But official sources have told NittanyWhiteOut that not all was as it seemed for Rose’s program. While no details are finalized, I’m hearing that multiple members of last year’s graduating class took money and gifts from boosters and agents. In particular, one player, who the source would not name, is reported to have lived in an apartment that was apparently paid for by a sports agent, who may have also purchased a home for her family. Reportedly, members of the team were also given free hotel stays, and even a free car at one point, by competing sports agents.

“This looks bad,” said one member of the team, who spoke with NittanyWhiteOut and asked that her name not be revealed. “But that had nothing to do with our championships, the winning streak, or anything that happened on the court. We did that all on our own.”

Still, the penalties could be severe–it’s almost a guarantee that the Nittany Lions three consecutive titles from 2007 to 2009 will have to be wiped out of the history books, and, pending an NCAA investigation of course, multiple scholarships could be lost. However, our source in the Athletic Department wasn’t expecting such harsh measures against the program.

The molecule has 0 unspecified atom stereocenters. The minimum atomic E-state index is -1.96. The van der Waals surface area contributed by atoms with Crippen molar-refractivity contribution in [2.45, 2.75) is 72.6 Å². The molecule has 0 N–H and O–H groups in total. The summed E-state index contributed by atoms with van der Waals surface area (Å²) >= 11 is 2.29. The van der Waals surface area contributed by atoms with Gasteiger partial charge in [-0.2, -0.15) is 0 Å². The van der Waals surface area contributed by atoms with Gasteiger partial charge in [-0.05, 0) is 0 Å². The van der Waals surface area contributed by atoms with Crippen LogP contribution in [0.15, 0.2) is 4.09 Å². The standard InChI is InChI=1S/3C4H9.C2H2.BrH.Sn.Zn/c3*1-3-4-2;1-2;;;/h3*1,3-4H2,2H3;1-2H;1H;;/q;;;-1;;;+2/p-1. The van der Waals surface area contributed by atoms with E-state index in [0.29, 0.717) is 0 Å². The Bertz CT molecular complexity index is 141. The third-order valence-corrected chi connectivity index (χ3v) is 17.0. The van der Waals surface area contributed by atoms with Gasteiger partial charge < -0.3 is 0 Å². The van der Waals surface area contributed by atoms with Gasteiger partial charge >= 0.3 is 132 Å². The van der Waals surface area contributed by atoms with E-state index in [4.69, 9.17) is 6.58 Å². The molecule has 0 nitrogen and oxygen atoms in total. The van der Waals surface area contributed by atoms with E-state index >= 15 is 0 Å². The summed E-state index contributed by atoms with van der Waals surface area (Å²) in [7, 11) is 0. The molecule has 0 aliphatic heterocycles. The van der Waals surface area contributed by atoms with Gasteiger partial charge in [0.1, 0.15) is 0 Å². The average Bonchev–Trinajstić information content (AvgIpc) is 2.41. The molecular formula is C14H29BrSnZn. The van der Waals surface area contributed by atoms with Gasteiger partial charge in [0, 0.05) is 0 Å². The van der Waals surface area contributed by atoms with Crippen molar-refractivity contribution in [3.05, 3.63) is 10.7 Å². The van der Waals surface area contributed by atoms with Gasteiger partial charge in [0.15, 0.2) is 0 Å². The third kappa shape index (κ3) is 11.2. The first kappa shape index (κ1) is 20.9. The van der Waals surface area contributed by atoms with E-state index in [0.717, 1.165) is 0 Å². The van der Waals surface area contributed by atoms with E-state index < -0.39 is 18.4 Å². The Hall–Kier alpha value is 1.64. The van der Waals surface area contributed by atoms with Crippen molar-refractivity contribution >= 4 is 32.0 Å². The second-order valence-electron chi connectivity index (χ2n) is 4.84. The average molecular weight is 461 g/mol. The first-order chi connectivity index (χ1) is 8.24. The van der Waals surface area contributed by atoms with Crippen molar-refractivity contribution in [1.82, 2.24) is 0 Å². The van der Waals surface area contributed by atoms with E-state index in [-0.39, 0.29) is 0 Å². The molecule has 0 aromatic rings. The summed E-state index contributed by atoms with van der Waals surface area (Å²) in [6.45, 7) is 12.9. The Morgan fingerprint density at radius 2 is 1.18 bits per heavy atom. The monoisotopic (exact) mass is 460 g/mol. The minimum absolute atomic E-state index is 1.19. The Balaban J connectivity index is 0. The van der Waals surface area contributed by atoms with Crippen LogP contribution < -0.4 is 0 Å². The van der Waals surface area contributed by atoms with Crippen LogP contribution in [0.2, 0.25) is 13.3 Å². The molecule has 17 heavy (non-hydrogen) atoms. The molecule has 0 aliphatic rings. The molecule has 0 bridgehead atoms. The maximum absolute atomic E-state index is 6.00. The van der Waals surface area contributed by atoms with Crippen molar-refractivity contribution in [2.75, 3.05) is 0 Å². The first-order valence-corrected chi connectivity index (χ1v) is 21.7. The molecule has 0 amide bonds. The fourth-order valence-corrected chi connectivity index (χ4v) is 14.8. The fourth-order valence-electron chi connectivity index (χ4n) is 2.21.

“If anything happens, it will take years before we’re formally punished,” he said, speaking under the condition of anonymity. “Furthermore, the NCAA knows they can’t survive without Penn State women’s volleyball. I’ve take the precautionary measure of banning agents and other personnel from our practices from now on, so this sort of situation shouldn’t happen in the future.”

NittanyWhiteOut spoke with Zach Dirlam of Bleacher Report, who had this to say:

The NCAA is sending the message that they will pretty much ignore violations as long as your program wins championships year in and year out.

Russ Rose declined to comment on the record, but suggested that “in a couple years, everyone will forget about this.” He also dispelled rumors that he would become the personal coach for professionals Misty May and Kerri Walsh, which would’ve then allowed the current head coach at Tennessee, Rob Patrick, to step in and inherit one of the most successful volleyball programs in the nation.

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